"Most people only know about the swearing part of this disorder, but I don’t have that kind. Really only 10% of people with Tourette Syndrome actually do that and they don't just swear either. They can be triggered by anything they see. Cat! Or camera! I can be triggered by someones facial expressions, like if you move your eyebrows up and down a lot. It almost appears as if I’m mocking someone, but I’m not, it’s just a trigger. There is a comedian, Chris D’Elia, who’s funny but I can’t watch him because he moves his eyebrows too much and it triggers me. If I do watch him, sometimes I have to look away." disorder, but I don’t have that kind. Really only 10% of people with Tourette Syndrome actually do that and they don't just swear either. They can be triggered by anything they see. Cat! Or camera! I can be triggered by someones facial expressions, like if you move your eyebrows up and down a lot. It almost appears as if I’m mocking someone, but I’m not, it’s just a trigger. There is a comedian, Chris D’Elia, who’s funny but I can’t watch him because he moves his eyebrows too much and it triggers me. If I do watch him, sometimes I have to look away."
"I’ve always been really open about my Tourette Syndrome and I have a YouTube Channel. I try to tell people more and more about it because I want them to have a better understanding. I also want people who have it to know that they can be okay with it. There are some people who aren’t comfortable with their disorder and they will try and try to hold in their tics but you can only hold it in for so long. Whenever I held it in, I’d go home and I’d be a disaster.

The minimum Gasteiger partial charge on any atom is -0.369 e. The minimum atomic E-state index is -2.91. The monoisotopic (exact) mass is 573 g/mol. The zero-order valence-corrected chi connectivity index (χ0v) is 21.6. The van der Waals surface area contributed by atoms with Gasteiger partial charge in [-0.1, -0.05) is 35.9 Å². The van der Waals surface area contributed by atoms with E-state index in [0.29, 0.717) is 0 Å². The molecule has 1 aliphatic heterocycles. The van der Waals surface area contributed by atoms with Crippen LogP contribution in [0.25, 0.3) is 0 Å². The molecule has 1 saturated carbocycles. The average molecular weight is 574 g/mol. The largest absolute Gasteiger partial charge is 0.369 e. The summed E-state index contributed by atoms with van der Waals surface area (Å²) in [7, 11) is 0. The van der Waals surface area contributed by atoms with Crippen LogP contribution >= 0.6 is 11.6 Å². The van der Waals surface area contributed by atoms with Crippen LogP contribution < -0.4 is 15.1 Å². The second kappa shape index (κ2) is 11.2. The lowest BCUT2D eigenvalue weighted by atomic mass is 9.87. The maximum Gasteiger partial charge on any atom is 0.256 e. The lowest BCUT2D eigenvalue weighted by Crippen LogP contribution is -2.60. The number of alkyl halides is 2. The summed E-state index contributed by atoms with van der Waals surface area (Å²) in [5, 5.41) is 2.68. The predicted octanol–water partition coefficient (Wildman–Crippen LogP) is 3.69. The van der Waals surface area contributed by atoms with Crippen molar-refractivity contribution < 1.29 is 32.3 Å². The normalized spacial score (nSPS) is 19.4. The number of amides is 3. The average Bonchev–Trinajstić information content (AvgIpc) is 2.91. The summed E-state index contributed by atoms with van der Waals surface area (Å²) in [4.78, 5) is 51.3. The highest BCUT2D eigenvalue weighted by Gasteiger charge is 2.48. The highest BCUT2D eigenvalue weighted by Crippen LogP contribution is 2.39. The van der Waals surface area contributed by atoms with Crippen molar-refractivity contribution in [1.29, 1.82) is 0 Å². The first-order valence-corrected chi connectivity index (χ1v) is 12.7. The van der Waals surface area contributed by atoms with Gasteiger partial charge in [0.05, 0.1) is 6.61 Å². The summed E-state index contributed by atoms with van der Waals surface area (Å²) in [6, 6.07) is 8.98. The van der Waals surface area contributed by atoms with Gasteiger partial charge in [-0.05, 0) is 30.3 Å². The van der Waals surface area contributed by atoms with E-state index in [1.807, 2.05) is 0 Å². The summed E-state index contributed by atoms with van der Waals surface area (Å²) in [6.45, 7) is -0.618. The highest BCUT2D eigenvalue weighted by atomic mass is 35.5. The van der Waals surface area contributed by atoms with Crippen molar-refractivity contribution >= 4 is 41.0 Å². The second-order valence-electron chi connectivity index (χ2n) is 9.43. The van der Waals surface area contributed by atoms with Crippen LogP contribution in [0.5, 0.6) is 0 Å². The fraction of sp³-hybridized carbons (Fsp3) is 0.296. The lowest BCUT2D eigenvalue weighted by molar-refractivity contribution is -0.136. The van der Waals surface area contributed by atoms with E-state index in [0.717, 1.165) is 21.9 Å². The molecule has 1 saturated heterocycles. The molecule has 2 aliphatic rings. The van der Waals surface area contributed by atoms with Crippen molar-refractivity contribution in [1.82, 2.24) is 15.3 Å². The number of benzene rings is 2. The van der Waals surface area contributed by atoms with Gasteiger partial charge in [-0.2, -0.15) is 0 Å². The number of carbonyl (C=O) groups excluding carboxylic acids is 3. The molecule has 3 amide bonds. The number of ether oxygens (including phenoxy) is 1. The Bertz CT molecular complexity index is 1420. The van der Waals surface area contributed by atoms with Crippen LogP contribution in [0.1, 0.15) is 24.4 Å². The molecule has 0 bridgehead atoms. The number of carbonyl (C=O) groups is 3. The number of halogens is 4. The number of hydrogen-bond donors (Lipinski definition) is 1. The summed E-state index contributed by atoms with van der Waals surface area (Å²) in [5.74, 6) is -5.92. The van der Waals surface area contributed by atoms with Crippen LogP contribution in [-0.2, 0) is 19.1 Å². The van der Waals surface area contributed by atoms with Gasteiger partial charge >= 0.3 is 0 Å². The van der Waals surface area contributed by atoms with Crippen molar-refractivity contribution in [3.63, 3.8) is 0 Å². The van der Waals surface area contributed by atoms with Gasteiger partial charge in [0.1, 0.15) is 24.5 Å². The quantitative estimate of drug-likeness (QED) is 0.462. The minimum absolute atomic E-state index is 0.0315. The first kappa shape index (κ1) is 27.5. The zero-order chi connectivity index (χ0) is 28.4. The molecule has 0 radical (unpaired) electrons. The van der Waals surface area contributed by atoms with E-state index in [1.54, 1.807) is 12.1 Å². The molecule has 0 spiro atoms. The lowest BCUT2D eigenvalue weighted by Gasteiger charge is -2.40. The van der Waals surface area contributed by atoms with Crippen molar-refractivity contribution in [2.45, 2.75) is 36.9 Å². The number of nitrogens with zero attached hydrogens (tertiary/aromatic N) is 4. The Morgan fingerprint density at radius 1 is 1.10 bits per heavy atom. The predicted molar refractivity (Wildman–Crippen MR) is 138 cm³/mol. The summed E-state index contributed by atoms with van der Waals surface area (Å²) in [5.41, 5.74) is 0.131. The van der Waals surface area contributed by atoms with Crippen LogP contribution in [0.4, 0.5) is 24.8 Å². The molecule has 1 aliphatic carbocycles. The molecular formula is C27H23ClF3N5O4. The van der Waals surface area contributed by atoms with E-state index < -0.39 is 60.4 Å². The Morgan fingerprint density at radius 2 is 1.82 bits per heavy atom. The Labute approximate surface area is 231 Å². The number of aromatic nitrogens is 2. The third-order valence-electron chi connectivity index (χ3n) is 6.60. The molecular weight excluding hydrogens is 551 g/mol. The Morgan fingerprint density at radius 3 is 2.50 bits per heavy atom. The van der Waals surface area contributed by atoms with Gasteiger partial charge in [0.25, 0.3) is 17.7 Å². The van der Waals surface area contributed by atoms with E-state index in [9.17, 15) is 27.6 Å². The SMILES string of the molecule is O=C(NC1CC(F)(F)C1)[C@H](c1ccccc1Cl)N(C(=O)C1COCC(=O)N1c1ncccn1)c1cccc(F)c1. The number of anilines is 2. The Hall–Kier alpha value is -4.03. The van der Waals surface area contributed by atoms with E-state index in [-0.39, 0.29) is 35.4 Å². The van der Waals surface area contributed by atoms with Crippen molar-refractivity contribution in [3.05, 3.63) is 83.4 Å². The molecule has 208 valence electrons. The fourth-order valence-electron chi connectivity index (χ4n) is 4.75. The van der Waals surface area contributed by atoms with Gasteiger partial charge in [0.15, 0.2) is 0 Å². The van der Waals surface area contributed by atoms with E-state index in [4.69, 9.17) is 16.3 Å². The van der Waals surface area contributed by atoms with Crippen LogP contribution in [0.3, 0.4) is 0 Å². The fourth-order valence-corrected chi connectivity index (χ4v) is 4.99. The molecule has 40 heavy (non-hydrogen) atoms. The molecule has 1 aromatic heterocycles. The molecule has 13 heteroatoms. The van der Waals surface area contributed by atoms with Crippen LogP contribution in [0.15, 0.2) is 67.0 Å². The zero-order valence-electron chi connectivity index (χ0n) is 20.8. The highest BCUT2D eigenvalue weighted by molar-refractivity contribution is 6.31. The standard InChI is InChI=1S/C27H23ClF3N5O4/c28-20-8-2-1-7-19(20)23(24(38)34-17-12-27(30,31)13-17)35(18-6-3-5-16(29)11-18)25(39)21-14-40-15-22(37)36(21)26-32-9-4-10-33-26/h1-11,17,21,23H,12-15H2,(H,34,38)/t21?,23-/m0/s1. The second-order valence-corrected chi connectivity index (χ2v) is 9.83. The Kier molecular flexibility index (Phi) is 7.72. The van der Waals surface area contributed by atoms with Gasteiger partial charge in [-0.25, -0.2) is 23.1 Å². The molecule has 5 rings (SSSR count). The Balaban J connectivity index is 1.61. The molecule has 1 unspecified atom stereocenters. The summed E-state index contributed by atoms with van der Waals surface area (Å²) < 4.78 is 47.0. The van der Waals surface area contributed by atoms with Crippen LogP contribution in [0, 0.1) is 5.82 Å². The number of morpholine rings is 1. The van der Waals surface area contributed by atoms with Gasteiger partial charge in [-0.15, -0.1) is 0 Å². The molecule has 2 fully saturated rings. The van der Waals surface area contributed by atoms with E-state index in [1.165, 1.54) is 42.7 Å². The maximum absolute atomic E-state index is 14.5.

I did my first awareness walk last year at the Scrappers stadium and raised $5,000. I just want to bring awareness to the area and it gave me a chance to be around people like me. People would thank me because there was nothing like that around here and it made me feel good. I just want people to know that there is someone out there fighting and that we are not just a punchline. We are not just a joke, which is how you always see it portrayed on TV."
"I do a lot of things in pairs of two. For example, I flick my hands a lot but I always have to do it twice and then I have to do it on the other side. It’s kind of OCD as well. A lot of people with Tourette Syndrome have OCD or ADHD. That’s another thing that people don’t understand about OCD. It doesn’t mean that people just like stuff clean, but it’s compulsions."
"Emotions trigger my tics. I’m a very excitable person…which is good and bad. I have a temper I’m not exactly proud of but I also get very excited about things. Growing up, I danced. I danced for 20 years and it was my escape from Tourette Syndrome. It was the only time where I could move my body how I wanted to. I loved dancing on stage; I could express myself and it was my free space. But before dance recitals I had to start staying home the day before because it got so bad that my mom had to come pick me up.
I’m also kind of afraid of thunderstorms. It’s gotten a little bit better but if there is a tornado warning, I start ticcing really bad and I have to really concentrate on my breathing. My husband will sit next to me and rub my back and try to calm me down. I don’t take medication for it because I don’t want to. I don’t always feel like I have a need for it. I did take medication my senior year of high school because it was an exciting year and a lot of things were going on. I also took it all throughout college. I worked while in school which caused me to get really stressed out and it would trigger me."
"I do a lot of the adult coloring books to calm myself down. Sometimes I take lavender baths but not too often because I feel like they’re a lot of work to just sit there and get bored. Once I’m in there, it's like I have to force myself to stay there. I also exercise a lot and I’m a personal trainer on the side. Exercise took place of dance and I really like lifting weights because it makes me feel like I have control again. But…I’ll never not tic again. I wouldn’t mind never having a tic again, but I also wouldn’t want to have never done it. It’s just me, it’s always been a part of me."
"Sometimes you can have a “tic attack” where it gets really bad out of nowhere. It really bothers me when it happens in a store. That’s probably the place that gets me the most because I’m afraid someone will say something."